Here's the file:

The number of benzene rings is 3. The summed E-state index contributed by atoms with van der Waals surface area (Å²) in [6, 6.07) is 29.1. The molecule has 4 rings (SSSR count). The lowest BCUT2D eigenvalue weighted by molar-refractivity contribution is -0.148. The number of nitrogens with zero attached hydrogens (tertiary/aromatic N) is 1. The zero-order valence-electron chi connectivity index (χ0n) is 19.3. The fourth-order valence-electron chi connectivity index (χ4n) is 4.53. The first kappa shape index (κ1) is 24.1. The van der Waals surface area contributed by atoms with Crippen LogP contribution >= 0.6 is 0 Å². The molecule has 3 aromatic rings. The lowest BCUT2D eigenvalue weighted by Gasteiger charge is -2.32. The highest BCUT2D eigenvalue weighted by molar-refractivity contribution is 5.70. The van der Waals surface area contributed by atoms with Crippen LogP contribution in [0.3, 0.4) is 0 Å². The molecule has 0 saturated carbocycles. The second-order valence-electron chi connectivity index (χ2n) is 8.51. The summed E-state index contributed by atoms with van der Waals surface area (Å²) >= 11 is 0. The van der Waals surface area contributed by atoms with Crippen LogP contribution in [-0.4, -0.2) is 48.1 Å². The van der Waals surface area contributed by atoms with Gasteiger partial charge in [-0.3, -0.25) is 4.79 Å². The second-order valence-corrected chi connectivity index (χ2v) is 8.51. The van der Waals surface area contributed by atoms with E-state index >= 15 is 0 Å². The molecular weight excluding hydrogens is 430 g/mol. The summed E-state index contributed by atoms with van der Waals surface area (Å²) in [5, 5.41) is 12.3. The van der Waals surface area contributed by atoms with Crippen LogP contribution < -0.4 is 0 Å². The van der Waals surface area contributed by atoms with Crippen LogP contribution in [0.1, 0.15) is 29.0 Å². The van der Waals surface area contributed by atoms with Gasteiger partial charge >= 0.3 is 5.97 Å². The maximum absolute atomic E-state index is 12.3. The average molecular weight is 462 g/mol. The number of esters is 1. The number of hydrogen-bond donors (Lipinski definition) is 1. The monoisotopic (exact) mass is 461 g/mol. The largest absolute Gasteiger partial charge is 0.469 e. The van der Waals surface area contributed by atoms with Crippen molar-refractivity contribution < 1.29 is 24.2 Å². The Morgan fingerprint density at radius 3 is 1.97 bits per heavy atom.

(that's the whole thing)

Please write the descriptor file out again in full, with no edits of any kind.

The number of benzene rings is 3. The summed E-state index contributed by atoms with van der Waals surface area (Å²) in [6, 6.07) is 29.1. The molecule has 4 rings (SSSR count). The lowest BCUT2D eigenvalue weighted by molar-refractivity contribution is -0.148. The number of nitrogens with zero attached hydrogens (tertiary/aromatic N) is 1. The zero-order valence-electron chi connectivity index (χ0n) is 19.3. The fourth-order valence-electron chi connectivity index (χ4n) is 4.53. The first kappa shape index (κ1) is 24.1. The van der Waals surface area contributed by atoms with Crippen LogP contribution >= 0.6 is 0 Å². The molecule has 3 aromatic rings. The lowest BCUT2D eigenvalue weighted by Gasteiger charge is -2.32. The highest BCUT2D eigenvalue weighted by molar-refractivity contribution is 5.70. The van der Waals surface area contributed by atoms with Crippen LogP contribution in [0.3, 0.4) is 0 Å². The molecule has 0 saturated carbocycles. The second-order valence-electron chi connectivity index (χ2n) is 8.51. The summed E-state index contributed by atoms with van der Waals surface area (Å²) >= 11 is 0. The van der Waals surface area contributed by atoms with Crippen LogP contribution in [-0.4, -0.2) is 48.1 Å². The van der Waals surface area contributed by atoms with Gasteiger partial charge in [-0.3, -0.25) is 4.79 Å². The second-order valence-corrected chi connectivity index (χ2v) is 8.51. The van der Waals surface area contributed by atoms with E-state index >= 15 is 0 Å². The molecular weight excluding hydrogens is 430 g/mol. The summed E-state index contributed by atoms with van der Waals surface area (Å²) in [5, 5.41) is 12.3. The van der Waals surface area contributed by atoms with Crippen LogP contribution < -0.4 is 0 Å². The van der Waals surface area contributed by atoms with Crippen LogP contribution in [0.1, 0.15) is 29.0 Å². The van der Waals surface area contributed by atoms with Gasteiger partial charge >= 0.3 is 5.97 Å². The maximum absolute atomic E-state index is 12.3. The average molecular weight is 462 g/mol. The number of esters is 1. The number of hydrogen-bond donors (Lipinski definition) is 1. The monoisotopic (exact) mass is 461 g/mol. The largest absolute Gasteiger partial charge is 0.469 e. The van der Waals surface area contributed by atoms with Crippen molar-refractivity contribution < 1.29 is 24.2 Å². The Morgan fingerprint density at radius 3 is 1.97 bits per heavy atom.